I’m rather fond of books that look at the strange connections between seemingly unrelated phenomena and turn ideas upside-down, so The Pirate’s Dilemma: How Youth Culture Reinvented Capitalism, a book coming out in January 2008, has caught my interest. It asks the question: Do we fight pirates, or do we learn from them?
In the copy-and-paste spirit of the book’s thesis, here’s the meat of the “About the Book” section of the book’s website:
How do you start a movement with a marker pen? What’s the connection between the nun who invented disco, and file sharing? How did a male model messing with disco records in New York in the 1970s influence the way Boeing design airplanes? Does hip-hop really hold the secret to world peace? How did three eleven-year-olds revolutionize the video game industry by turning Nazis into Smurfs? And what’s going to happen to Nike when it’s possible for kids to download sneakers?
The Pirate’s Dilemma tells the story of how youth culture drives innovation and is changing the way the world works. It offers understanding and insight for a time when piracy is just another business model, the remix is our most powerful marketing tool and anyone with a computer is capable of reaching more people than a multi-national corporation.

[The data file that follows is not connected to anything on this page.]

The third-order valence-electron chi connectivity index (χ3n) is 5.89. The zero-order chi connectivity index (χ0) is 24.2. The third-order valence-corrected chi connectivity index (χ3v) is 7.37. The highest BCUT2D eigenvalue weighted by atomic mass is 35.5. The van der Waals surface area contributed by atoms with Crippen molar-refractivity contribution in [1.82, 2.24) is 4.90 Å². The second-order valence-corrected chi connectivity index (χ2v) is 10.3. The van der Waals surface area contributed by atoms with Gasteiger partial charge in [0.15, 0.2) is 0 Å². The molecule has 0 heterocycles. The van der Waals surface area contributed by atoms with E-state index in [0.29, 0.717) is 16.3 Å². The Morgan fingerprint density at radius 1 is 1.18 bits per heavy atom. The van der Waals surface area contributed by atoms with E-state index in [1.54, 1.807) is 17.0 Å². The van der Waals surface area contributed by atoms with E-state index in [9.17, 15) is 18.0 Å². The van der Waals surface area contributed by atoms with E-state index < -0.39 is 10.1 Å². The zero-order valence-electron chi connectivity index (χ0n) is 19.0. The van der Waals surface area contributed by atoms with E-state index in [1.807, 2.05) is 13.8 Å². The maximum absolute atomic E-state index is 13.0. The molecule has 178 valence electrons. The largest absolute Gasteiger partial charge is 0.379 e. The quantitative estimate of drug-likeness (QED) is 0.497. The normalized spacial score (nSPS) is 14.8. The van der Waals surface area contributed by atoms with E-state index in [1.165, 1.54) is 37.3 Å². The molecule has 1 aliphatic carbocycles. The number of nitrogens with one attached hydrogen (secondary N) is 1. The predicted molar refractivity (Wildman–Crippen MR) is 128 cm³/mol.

Ideas that started within punk, disco, hip-hop, rave, graffiti and gaming have been combined with new technologies and taken to new heights by the generations that grew up under their influence. With a cast of characters that includes such icons as The Ramones, Andy Warhol, Madonna, Russell Simmons, Pharrell and 50 Cent, The Pirate’s Dilemma uncovers, for the first time, the trends that transformed underground scenes into burgeoning global industries and movements, ultimately changing life as we know it, unraveling some of our most basic assumptions about business, society and our collective future.
As a result people, companies and organizations are now struggling with a new dilemma in increasing numbers. As piracy continues to change the way we all use information, how should we respond? Do we fight pirates, or do we learn from them? Should piracy be treated as a problem, or a solution? To compete or not to compete – that is the question – that is the Pirate’s Dilemma, perhaps one of the most important economic and cultural conundrums of the 21st Century.
As with any sort of book of this sort, its author, Matt Mason, has a supplementary blog. Its current article is titled 10 Industries Being Transformed by Pirates (For The Better). These 10 industries are:
- The Drug Industry
- The Movie Business
- The Law
- The Music Industry
- Phone Companies
- Body Parts
- Wooly Mammoths
If all this has piqued your interest, you may also find the Q&A with the author, Matt Mason, interesting.